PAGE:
The first issue to tackle with this general approach is to be able to compute the implicit bias of a behaviour. The state of the art is the Implicit Association Test “IAT” (Greenwald et al. 1995), an isolated test-taking activity. My plan is to improve on the test by applying the notion to a person’s passive behaviour. I ask: can we treat the time reading combined topics as a passive test? For instance, if we know the content of a browsing history, and the time spent on each article, perhaps we already have the results of an implicit bias test. To evaluate the merit of our passive test we will correlate results with the IAT.

In comparing user and global biases I have been making inroads. In a recent project I built gender inequality indexes from the biographies of all Wikipedias by nationality. One result from this is that there is a high correlation between the nationality-index and the United Nation’s inequality index. As the UN measures inequality by position of power and education levels in countries, we know that so too do Wikipedia editors. I presented this finding at OpenSym ’15 (Klein), and continuation of the work is now supported by a Wikimedia Foundation grant.

I am also experienced in finding novel measures for human behaviour. Borrowing from the economics literature I have suggested a measure of “collaborativeness” of a group of Wikipedia editors based on the articles they edit (Klein et al.). This is also an implicit bias check of sorts, it looks at the underlying propensity for users to collaborate, based on how different they are from a global norm. My familiarity with social bias data and repurposing methods will be key in building a theory of passive implicit bias.

Step 2: Create tools using that operationalization

Once I develop a way to compute an implicit bias from a set of web pages, I would build a tool to allow any web user to monitor themselves. I envision this taking the form of a browser plug-in, that will, with permission, read and track your browser history. I will use the linked open data of the web – Wikidata, Freebase etc. – which provides semantic information on the internet at large for a “ground truth”. For instance if you are reading New York Times Opinion Pages, we will infer the amount of time spent reading about U.S. prison reform (domestic-interest & Police Chief Garry McCarthy, male, age 56) vs. Canada’s Muslims in the upcoming election (foreign-interest, Muslim-interest, & political elections). Over the scale on an entire browsing history, we can sum the time spent on and between different dimensions of bias.

To quell the issue of potential privacy violations this tool will be entirely open source, something with which I’m well acquainted. For instance I created a monitoring service which watches every edit on Wikipedia in realtime for citations, pings the author of the citation, and uploads any open access articles for link reliability. Seeing the benefit in this Crossref offered financial support to expand and maintain this service (Bilder). Thus my skills in building realtime tools for social good is already advanced.

Step 3: Evaluate those tools with a field study

The last stage of this proposal would be to conduct a field study of how well this implicit bias tool works. We would seek a stratified sample to install and use the browser plugin. Next, we would monitor participants at intervals, determining if being aware of their bias scores affects their future bias score. We must control for factors such as having browsing history monitored, and the frequency of seeing implicit bias scores. To test the method’s efficacy we would correlate results with standard implicit bias scores. I am at the beginning of my training in conducting field study. This is why I chose my advisor Dr. Haiyi Zhu, a computer scientist with ample experience in the area. At the moment we are embarking on an interview study on Couchsurfing and AirBnB, in which I am learning the interview skills and interactive methods crucial to field study.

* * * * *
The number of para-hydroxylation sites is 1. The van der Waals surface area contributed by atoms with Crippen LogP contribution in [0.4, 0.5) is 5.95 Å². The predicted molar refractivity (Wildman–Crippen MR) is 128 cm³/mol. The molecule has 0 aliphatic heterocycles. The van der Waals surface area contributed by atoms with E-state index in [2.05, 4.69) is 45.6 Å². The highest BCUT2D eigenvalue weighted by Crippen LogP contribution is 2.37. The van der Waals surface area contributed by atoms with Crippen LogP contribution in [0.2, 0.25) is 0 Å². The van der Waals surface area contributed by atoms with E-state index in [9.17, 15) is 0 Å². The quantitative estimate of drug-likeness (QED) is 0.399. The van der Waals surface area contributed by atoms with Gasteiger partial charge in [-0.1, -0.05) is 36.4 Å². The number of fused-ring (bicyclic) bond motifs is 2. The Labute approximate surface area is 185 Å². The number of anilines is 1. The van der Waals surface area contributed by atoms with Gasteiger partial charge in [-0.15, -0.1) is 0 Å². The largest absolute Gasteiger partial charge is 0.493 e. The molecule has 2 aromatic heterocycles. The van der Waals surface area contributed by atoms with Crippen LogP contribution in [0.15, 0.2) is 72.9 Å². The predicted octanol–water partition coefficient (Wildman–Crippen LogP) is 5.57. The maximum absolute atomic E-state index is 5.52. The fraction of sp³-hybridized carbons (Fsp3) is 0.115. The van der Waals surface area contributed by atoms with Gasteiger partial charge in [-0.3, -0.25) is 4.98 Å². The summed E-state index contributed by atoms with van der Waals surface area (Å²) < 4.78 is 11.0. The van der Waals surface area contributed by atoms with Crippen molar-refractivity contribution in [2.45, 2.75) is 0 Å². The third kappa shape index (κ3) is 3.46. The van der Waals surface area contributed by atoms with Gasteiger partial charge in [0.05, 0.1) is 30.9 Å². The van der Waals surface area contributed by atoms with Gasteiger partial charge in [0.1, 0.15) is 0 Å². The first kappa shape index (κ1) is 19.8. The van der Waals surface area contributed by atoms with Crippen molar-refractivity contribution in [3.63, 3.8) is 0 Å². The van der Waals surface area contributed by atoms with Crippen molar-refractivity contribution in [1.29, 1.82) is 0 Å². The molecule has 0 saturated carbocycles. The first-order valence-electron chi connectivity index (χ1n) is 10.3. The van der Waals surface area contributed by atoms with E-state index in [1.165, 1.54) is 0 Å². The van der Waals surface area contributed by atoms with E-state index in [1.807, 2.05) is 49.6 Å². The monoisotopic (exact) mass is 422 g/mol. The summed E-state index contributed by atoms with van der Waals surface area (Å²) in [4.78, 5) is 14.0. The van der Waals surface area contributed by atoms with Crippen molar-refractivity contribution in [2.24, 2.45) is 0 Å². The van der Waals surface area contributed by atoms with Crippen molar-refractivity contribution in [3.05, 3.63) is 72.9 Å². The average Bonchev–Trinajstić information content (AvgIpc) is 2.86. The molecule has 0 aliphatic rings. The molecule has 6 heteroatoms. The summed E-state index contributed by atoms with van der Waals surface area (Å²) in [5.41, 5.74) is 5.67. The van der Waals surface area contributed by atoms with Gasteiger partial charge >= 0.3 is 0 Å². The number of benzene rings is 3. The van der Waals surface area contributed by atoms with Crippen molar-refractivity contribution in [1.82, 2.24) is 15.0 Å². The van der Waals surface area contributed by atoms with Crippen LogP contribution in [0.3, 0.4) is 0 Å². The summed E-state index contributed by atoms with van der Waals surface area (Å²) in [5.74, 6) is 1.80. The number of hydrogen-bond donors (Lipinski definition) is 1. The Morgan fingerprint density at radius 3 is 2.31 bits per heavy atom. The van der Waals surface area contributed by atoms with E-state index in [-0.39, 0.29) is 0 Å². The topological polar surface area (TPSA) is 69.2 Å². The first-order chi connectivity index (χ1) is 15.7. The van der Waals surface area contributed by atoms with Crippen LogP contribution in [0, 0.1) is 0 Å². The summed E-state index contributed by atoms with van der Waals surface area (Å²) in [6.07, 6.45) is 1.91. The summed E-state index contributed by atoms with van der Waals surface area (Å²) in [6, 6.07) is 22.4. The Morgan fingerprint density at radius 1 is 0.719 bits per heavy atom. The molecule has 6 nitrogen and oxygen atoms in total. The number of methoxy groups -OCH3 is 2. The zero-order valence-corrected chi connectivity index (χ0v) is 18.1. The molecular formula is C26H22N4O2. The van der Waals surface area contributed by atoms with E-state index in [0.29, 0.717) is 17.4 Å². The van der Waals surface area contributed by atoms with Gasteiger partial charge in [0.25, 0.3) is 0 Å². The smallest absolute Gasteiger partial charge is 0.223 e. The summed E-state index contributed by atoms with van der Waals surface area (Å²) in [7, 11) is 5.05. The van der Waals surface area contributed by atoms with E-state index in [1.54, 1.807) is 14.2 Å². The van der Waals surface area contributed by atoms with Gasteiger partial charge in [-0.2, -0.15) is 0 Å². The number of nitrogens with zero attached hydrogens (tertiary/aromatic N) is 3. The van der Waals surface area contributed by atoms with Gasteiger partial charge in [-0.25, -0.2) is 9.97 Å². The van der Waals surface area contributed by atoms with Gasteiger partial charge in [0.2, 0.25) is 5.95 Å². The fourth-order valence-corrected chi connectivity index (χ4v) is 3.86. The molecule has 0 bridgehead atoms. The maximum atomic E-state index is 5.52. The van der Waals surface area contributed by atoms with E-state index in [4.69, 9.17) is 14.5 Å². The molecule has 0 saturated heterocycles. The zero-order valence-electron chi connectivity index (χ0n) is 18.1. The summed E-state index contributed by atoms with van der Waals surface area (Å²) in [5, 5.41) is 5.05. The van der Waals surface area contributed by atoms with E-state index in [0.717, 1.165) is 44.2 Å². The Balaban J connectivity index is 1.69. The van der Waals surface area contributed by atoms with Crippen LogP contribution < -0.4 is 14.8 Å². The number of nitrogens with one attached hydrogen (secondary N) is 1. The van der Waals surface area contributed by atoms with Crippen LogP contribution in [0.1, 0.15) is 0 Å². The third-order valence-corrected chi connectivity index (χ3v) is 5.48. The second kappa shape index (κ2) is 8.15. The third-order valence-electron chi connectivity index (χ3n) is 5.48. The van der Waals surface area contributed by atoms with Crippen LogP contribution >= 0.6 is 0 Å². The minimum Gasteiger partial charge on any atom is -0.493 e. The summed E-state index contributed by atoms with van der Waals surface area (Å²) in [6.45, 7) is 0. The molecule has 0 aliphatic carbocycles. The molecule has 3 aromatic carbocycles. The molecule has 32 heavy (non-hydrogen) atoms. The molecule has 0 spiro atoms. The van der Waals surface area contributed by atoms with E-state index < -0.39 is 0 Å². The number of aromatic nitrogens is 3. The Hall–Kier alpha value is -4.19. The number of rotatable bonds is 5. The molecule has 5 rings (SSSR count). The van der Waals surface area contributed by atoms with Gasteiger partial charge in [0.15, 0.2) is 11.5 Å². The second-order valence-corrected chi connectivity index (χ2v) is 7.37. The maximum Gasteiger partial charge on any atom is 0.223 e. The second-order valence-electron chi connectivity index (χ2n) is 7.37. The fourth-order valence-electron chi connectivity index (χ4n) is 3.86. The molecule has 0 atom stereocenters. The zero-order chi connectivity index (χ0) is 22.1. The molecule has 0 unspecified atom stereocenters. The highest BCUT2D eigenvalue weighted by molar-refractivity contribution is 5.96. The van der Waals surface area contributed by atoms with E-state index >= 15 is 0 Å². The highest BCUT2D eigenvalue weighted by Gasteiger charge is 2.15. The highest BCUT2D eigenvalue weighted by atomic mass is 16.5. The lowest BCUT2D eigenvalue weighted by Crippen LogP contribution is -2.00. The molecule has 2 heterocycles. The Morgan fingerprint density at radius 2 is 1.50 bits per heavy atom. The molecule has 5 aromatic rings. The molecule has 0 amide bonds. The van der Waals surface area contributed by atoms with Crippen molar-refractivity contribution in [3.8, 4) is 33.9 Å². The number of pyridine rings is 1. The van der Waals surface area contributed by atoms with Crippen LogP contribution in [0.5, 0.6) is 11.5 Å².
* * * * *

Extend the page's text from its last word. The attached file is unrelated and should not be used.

Intellectual merit

This work put together – successful or not – would advance the fields of human-centered computer science and implicit social bias research. Our first step, to create a passive implicit bias test based on a digital footprint, will contribute by improving implicit bias measurement methods. Our tool-building will provide another return on investment by enriching the linked-open-data community with an open bias dataset, a dimension at the moment which is entirely missing. In total, the project successfully completed would mean a novel, unprecedentedly easy implicit bias check, usable by anyone.

Broader impact

This proposed work can help unlock technology’s potential to reduce implicit social bias (e.g.,  gender, race, sexuality, nationality) and equalize society. We are attempting to build a “one-click solution”, so that time and technical barriers to test one’s own implication are as low as possible. Thus the broadest swathe of society will be able look into a mirror of their own bias. Yet, another aspect of creating a more equal society lies in access to research. As someone that was an unaffiliated researcher before re-entering the academy, I know the value of Open Access work, as it was all I had for years. I have a data management plan in place to publish all papers and non-privacy-sensitive documents (including this one), under open licenses. I am already an attender of Open Knowledge Festival, and was a Featured Speaker at Wikimania 2015. By advocating for open access research I’m promoting the spread of knowledge above prestige and profit, and eventually a more egalitarian world.


Moss-Racusin, Corinne A., John F. Dovidio, Victoria L. Brescoll, Mark J. Graham, and Jo Handelsman. “Science Faculty’s Subtle Gender Biases Favor Male Students.” Proceedings of the National Dougherty Academy of Sciences 109, no. 41 (October 9, 2012): 16474–79.

Steinpreis, Rhea E., Katie A. Anders, and Dawn Ritzke. “The Impact of Gender on the Review of the Curricula Vitae of Job Applicants and Tenure Candidates: A National Empirical Study.” Sex Roles 41, no. 7–8 (October 1999):